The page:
Lipitor Lowers Cognitive Ability in Women, Doctor Says

The Lipitor patient information insert does not list cognitive issues among its side effects; however, anecdotal reports linking <"">statins—like Lipitor—to mental problems go back years and some doctors are voicing concerns that in some patients, statins like Lipitor may help hearts but hurt minds.  According to the vice chairman of medicine at New York Presbyterian Hospital, Dr. Orli Etingin, “This drug makes women stupid.”

Lipitor—generically called atorvastatin—is a statin, one of a group of drugs that lower cholesterol and certain fats in the blood by inhibiting a key enzyme that helps produce cholesterol.  Etingin told of a typical patient in her 40s unable to concentrate or recall words.  Tests found nothing wrong, but when the woman stopped taking Lipitor, the symptoms disappeared; when she resumed Lipitor, they returned.  “We really need more studies, particularly about cognitive effects and women,” Etingin said.

Pfizer Inc.’s—Lipitor’s maker—says Lipitor’s safety and efficacy have been demonstrated in over 400 clinical trials and 145 million patient years of experience, that data “do not establish a casual link between Lipitor and memory loss.”  Many cardiologists are also not concerned.  Statins are widely credited with reducing heart attacks and strokes in people at high risk with 15 percent complaining of side effects; muscle aches and liver toxicity are the most common  “The benefits far outweigh the risks,” said Antonio Gotto, dean of the Weill-Cornell Medical School and past president of the American Heart Association.  Gotto, who consulted for most of the statin makers and been involved in many of the trials, said, “I would hate to see people frightened off taking statins because they think it’s going to cause memory loss.”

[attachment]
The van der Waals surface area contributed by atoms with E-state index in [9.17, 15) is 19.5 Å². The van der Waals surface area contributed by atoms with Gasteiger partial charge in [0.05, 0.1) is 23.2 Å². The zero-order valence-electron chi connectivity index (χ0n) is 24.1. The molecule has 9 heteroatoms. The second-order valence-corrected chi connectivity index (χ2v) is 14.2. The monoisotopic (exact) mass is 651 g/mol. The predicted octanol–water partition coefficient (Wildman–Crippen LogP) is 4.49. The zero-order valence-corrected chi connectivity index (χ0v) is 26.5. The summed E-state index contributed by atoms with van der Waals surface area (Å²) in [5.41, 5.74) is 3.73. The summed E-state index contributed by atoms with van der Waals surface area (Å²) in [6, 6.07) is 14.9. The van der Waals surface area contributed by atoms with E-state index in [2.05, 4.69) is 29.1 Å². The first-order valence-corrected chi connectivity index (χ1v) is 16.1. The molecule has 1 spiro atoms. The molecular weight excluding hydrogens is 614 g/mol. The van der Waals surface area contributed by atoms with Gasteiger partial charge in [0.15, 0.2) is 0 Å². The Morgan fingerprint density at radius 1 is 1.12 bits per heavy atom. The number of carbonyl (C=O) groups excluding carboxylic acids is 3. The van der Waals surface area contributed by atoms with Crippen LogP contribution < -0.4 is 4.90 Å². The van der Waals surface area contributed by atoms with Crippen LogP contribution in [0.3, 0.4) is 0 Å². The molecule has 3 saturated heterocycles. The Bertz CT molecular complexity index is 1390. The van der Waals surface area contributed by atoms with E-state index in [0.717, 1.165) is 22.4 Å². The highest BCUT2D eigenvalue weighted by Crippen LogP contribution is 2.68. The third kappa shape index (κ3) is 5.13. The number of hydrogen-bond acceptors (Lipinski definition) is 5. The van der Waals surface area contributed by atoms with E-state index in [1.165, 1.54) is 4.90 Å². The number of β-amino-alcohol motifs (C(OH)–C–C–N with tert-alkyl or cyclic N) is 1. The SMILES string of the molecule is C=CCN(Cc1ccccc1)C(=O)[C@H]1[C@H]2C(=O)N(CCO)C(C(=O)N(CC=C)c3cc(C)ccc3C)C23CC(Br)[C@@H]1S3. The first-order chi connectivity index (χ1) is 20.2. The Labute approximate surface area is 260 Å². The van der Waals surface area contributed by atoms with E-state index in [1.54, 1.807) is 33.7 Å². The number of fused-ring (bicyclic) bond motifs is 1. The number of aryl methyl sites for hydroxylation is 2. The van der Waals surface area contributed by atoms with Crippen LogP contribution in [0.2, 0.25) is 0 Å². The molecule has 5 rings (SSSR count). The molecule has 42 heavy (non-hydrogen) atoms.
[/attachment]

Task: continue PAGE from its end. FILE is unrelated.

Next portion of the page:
Still, anecdotal evidence linking statins to memory problems have been rampant for years.  The chronology can be very telling, said Dr. Gayatri Devi, associate professor of neurology and psychiatry at NYU School of Medicine, who said she’s seen at least six patients whose memory problems were traceable to statins in 12 years of practice.  “The changes started to occur within six weeks of starting the statin, and the cognitive abilities returned very quickly when they went off,” Devi said. “It’s just a handful of patients, but for them, it made a huge difference.”

Researchers at the University of California at San Diego are completing a randomized, controlled trial examining statins’ effects on thinking, mood, behavior, and quality of life.  “We have some compelling cases,” said Beatrice Golomb, lead researcher for the Statin Effect Study at the University of California, San Diego.  In one, a San Diego woman was so forgetful her daughter explored Alzheimer’s care and refused to let her baby-sit her 9-year-old child.  The mother stopped taking a statin, “Literally, within eight days, I was back to normal—it was that dramatic,” said Jane Brunzie, age 69.

The brain is largely cholesterol, much of it in the myelin sheaths that insulate nerve cells and in the synapses that transmit impulses.  Some doctors believe lowering cholesterol could slow the connections that facilitate thought and memory and statins may lead to the formation of abnormal proteins such as those seen in the brains of Alzheimer’s patients

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